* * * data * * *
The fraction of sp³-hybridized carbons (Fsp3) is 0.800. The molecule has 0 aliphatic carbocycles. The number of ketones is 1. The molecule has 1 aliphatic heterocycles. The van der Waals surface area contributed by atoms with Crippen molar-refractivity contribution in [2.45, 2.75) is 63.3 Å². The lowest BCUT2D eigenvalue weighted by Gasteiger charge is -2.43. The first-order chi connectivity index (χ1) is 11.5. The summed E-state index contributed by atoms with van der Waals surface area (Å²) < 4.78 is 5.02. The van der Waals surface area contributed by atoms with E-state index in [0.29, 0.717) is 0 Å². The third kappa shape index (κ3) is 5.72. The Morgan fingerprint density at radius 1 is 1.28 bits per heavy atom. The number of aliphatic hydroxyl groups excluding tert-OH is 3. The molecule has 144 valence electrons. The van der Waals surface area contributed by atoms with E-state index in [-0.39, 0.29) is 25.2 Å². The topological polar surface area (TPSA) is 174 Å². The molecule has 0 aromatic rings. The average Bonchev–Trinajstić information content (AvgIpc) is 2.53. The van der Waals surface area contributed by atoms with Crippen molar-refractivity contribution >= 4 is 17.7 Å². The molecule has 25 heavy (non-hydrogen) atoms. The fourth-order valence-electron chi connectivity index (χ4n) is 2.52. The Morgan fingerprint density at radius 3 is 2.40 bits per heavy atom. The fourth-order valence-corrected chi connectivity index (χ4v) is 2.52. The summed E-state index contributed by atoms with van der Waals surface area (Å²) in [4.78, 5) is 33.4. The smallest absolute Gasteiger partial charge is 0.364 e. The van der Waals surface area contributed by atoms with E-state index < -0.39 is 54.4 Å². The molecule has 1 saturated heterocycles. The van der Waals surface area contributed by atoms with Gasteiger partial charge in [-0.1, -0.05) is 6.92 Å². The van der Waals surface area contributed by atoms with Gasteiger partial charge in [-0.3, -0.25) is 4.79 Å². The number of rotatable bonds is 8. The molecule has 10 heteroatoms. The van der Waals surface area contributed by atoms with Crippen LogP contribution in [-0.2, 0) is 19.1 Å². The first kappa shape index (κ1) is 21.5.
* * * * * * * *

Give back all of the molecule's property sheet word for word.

The fraction of sp³-hybridized carbons (Fsp3) is 0.800. The molecule has 0 aliphatic carbocycles. The number of ketones is 1. The molecule has 1 aliphatic heterocycles. The van der Waals surface area contributed by atoms with Crippen molar-refractivity contribution in [2.45, 2.75) is 63.3 Å². The lowest BCUT2D eigenvalue weighted by Gasteiger charge is -2.43. The first-order chi connectivity index (χ1) is 11.5. The summed E-state index contributed by atoms with van der Waals surface area (Å²) < 4.78 is 5.02. The van der Waals surface area contributed by atoms with E-state index in [0.29, 0.717) is 0 Å². The third kappa shape index (κ3) is 5.72. The Morgan fingerprint density at radius 1 is 1.28 bits per heavy atom. The number of aliphatic hydroxyl groups excluding tert-OH is 3. The molecule has 144 valence electrons. The van der Waals surface area contributed by atoms with E-state index in [-0.39, 0.29) is 25.2 Å². The topological polar surface area (TPSA) is 174 Å². The molecule has 0 aromatic rings. The average Bonchev–Trinajstić information content (AvgIpc) is 2.53. The van der Waals surface area contributed by atoms with Crippen molar-refractivity contribution >= 4 is 17.7 Å². The molecule has 25 heavy (non-hydrogen) atoms. The fourth-order valence-electron chi connectivity index (χ4n) is 2.52. The Morgan fingerprint density at radius 3 is 2.40 bits per heavy atom. The fourth-order valence-corrected chi connectivity index (χ4v) is 2.52. The summed E-state index contributed by atoms with van der Waals surface area (Å²) in [4.78, 5) is 33.4. The smallest absolute Gasteiger partial charge is 0.364 e. The van der Waals surface area contributed by atoms with E-state index < -0.39 is 54.4 Å². The molecule has 1 saturated heterocycles. The van der Waals surface area contributed by atoms with Gasteiger partial charge in [-0.1, -0.05) is 6.92 Å². The van der Waals surface area contributed by atoms with Gasteiger partial charge in [-0.3, -0.25) is 4.79 Å². The number of rotatable bonds is 8. The molecule has 10 heteroatoms. The van der Waals surface area contributed by atoms with Crippen LogP contribution in [-0.2, 0) is 19.1 Å². The first kappa shape index (κ1) is 21.5.